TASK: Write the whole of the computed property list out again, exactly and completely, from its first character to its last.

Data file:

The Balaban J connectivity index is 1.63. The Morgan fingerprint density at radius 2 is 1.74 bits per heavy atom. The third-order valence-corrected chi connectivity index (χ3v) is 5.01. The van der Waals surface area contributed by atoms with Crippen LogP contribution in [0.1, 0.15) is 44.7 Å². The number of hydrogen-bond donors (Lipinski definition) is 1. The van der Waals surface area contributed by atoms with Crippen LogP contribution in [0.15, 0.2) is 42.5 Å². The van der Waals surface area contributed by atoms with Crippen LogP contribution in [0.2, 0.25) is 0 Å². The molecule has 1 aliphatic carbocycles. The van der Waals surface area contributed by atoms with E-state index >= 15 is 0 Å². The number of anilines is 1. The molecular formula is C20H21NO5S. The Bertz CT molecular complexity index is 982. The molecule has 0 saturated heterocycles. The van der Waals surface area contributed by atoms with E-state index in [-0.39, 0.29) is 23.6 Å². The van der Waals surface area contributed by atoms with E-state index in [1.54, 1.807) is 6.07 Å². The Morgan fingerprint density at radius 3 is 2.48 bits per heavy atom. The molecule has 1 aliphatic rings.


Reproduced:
The Balaban J connectivity index is 1.63. The Morgan fingerprint density at radius 2 is 1.74 bits per heavy atom. The third-order valence-corrected chi connectivity index (χ3v) is 5.01. The van der Waals surface area contributed by atoms with Crippen LogP contribution in [0.1, 0.15) is 44.7 Å². The number of hydrogen-bond donors (Lipinski definition) is 1. The van der Waals surface area contributed by atoms with Crippen LogP contribution in [0.15, 0.2) is 42.5 Å². The van der Waals surface area contributed by atoms with Crippen LogP contribution in [0.2, 0.25) is 0 Å². The molecule has 1 aliphatic carbocycles. The van der Waals surface area contributed by atoms with E-state index >= 15 is 0 Å². The number of anilines is 1. The molecular formula is C20H21NO5S. The Bertz CT molecular complexity index is 982. The molecule has 0 saturated heterocycles. The van der Waals surface area contributed by atoms with E-state index in [-0.39, 0.29) is 23.6 Å². The van der Waals surface area contributed by atoms with E-state index in [1.54, 1.807) is 6.07 Å². The Morgan fingerprint density at radius 3 is 2.48 bits per heavy atom. The molecule has 1 aliphatic rings.